JACKSONVILLE, Fla. – At 10 p.m. Wednesday, a tropical storm warning was issued from the Flagler/Volusia County line northward to St. Andrews Sound in Georgia. The tropical storm warning includes Jacksonville. As of 10 p.m. the center of Eta was located about 55 miles northwest of St. Petersburg and had maximum sustained winds of 65 mph.
Eta was moving toward the north near 12 mph, and this general motion is expected to continue overnight, followed by a turn toward the north-northeast and northeast Thursday morning. On the forecast track, the center of Eta will move closer to but just offshore of the west-central coast of Florida Wednesday night and move inland over the northern portion of the Florida peninsula on Thursday. Eta is expected to move northeastward into the western Atlantic late Thursday and early Friday.
Weakening is expected as Eta moves on shore which will be followed by rapid weakening throughout Today. As it weakens the track will be right over Jacksonville.
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Let me repeat, Eta will make it all the way toward the Jacksonville area, it will likely be just a breezy rainmaker and not for everyone. Only scattered torrential downpours will be expected and rainfall amounts will most likely remain under 2 inches in the wettest location. The wettest locations will be from Gainesville to Jacksonville (southward) with most areas likely to see about an inch or two today.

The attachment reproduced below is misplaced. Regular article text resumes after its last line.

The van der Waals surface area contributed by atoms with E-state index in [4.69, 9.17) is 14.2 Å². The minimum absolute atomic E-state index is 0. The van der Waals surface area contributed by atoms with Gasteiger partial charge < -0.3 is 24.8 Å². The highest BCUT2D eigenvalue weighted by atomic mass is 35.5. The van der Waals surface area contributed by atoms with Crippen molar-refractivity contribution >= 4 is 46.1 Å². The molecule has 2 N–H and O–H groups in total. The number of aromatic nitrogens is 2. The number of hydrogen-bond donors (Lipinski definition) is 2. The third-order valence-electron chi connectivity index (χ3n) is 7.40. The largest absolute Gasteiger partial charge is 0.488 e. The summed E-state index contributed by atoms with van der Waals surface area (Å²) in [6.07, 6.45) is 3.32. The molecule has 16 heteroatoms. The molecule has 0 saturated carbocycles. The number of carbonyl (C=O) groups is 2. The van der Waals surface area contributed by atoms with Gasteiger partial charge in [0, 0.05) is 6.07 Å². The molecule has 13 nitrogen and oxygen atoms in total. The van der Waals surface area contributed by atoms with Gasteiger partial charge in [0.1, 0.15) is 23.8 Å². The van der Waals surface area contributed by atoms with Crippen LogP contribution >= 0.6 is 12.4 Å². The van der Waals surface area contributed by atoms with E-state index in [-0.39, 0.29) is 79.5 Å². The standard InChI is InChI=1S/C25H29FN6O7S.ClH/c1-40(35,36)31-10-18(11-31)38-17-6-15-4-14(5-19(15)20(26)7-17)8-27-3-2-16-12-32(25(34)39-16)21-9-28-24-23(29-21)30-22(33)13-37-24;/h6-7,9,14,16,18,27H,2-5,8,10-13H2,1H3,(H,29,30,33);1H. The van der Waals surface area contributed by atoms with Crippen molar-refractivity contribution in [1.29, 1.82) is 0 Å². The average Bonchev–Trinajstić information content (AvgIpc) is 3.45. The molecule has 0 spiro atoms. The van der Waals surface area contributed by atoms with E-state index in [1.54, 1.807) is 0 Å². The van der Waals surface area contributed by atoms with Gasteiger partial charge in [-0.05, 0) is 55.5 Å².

Bands of rain and lighter winds will work there way through the region with significant rains (light to moderate) will roll across Jacksonville around 1 a.m. then there will be another pause with the worst will likely to begin around 5-8 a.m., the window of the heaviest will be between 8am and 2pm.
Expect only a rumble or two of thunder at the most. These are not storms heading our way, just bands of on-off downpours with gusty winds.
For many, last Sunday/Monday’s mini-nor’easter, with winds gusting to 35 mph and a few downpours, will have had a larger impact.
Eta for Jacksonville will be more disruptive than severe, so where is the trouble?
Tropical storms and tropical depressions are typically poorly organized and, as such, oftentimes, a freak area of torrential rains can explode rather randomly leading to extreme rainfall amounts -- amounts of more than 4-5″ over a rather short period of time, say 6 hours.
As Eta gets closer, we will update this story with what we can specifically expect as Eta approaches.